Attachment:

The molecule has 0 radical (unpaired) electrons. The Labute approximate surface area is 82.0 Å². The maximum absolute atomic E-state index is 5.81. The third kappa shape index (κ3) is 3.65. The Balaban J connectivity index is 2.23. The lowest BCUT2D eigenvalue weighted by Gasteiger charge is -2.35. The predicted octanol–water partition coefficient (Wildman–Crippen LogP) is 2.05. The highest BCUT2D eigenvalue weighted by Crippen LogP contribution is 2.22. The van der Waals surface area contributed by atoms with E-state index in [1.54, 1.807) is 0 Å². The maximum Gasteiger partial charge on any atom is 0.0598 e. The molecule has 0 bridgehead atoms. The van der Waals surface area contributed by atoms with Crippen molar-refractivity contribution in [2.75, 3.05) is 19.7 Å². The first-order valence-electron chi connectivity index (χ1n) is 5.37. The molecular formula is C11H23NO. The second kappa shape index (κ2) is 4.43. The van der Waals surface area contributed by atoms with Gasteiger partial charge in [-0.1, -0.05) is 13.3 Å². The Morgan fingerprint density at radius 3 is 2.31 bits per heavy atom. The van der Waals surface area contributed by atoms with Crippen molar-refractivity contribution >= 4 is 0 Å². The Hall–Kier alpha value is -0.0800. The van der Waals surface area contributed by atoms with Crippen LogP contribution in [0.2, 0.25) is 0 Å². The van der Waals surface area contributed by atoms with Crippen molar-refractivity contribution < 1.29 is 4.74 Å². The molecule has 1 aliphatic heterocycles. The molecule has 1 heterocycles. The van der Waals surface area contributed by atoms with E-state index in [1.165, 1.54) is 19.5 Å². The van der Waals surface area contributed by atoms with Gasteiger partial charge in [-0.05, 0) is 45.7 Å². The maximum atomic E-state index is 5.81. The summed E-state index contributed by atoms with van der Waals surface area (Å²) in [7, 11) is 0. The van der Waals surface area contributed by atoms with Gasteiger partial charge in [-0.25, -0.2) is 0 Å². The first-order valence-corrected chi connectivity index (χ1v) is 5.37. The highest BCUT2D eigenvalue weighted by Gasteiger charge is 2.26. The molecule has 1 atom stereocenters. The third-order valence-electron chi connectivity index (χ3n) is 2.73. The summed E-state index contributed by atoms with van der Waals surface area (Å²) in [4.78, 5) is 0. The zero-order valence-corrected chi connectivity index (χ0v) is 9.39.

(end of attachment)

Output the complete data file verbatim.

The molecule has 0 radical (unpaired) electrons. The Labute approximate surface area is 82.0 Å². The maximum absolute atomic E-state index is 5.81. The third kappa shape index (κ3) is 3.65. The Balaban J connectivity index is 2.23. The lowest BCUT2D eigenvalue weighted by Gasteiger charge is -2.35. The predicted octanol–water partition coefficient (Wildman–Crippen LogP) is 2.05. The highest BCUT2D eigenvalue weighted by Crippen LogP contribution is 2.22. The van der Waals surface area contributed by atoms with E-state index in [1.54, 1.807) is 0 Å². The maximum Gasteiger partial charge on any atom is 0.0598 e. The molecule has 0 bridgehead atoms. The van der Waals surface area contributed by atoms with Crippen molar-refractivity contribution in [2.75, 3.05) is 19.7 Å². The first-order valence-electron chi connectivity index (χ1n) is 5.37. The molecular formula is C11H23NO. The second kappa shape index (κ2) is 4.43. The van der Waals surface area contributed by atoms with Gasteiger partial charge in [-0.1, -0.05) is 13.3 Å². The Morgan fingerprint density at radius 3 is 2.31 bits per heavy atom. The van der Waals surface area contributed by atoms with Crippen molar-refractivity contribution >= 4 is 0 Å². The Hall–Kier alpha value is -0.0800. The van der Waals surface area contributed by atoms with Crippen LogP contribution in [0.2, 0.25) is 0 Å². The van der Waals surface area contributed by atoms with Crippen molar-refractivity contribution < 1.29 is 4.74 Å². The molecule has 1 aliphatic heterocycles. The molecule has 1 heterocycles. The van der Waals surface area contributed by atoms with E-state index in [1.165, 1.54) is 19.5 Å². The van der Waals surface area contributed by atoms with Gasteiger partial charge in [-0.05, 0) is 45.7 Å². The maximum atomic E-state index is 5.81. The summed E-state index contributed by atoms with van der Waals surface area (Å²) in [7, 11) is 0. The van der Waals surface area contributed by atoms with Gasteiger partial charge in [-0.25, -0.2) is 0 Å². The first-order valence-corrected chi connectivity index (χ1v) is 5.37. The highest BCUT2D eigenvalue weighted by Gasteiger charge is 2.26. The molecule has 1 atom stereocenters. The third-order valence-electron chi connectivity index (χ3n) is 2.73. The summed E-state index contributed by atoms with van der Waals surface area (Å²) in [4.78, 5) is 0. The zero-order valence-corrected chi connectivity index (χ0v) is 9.39.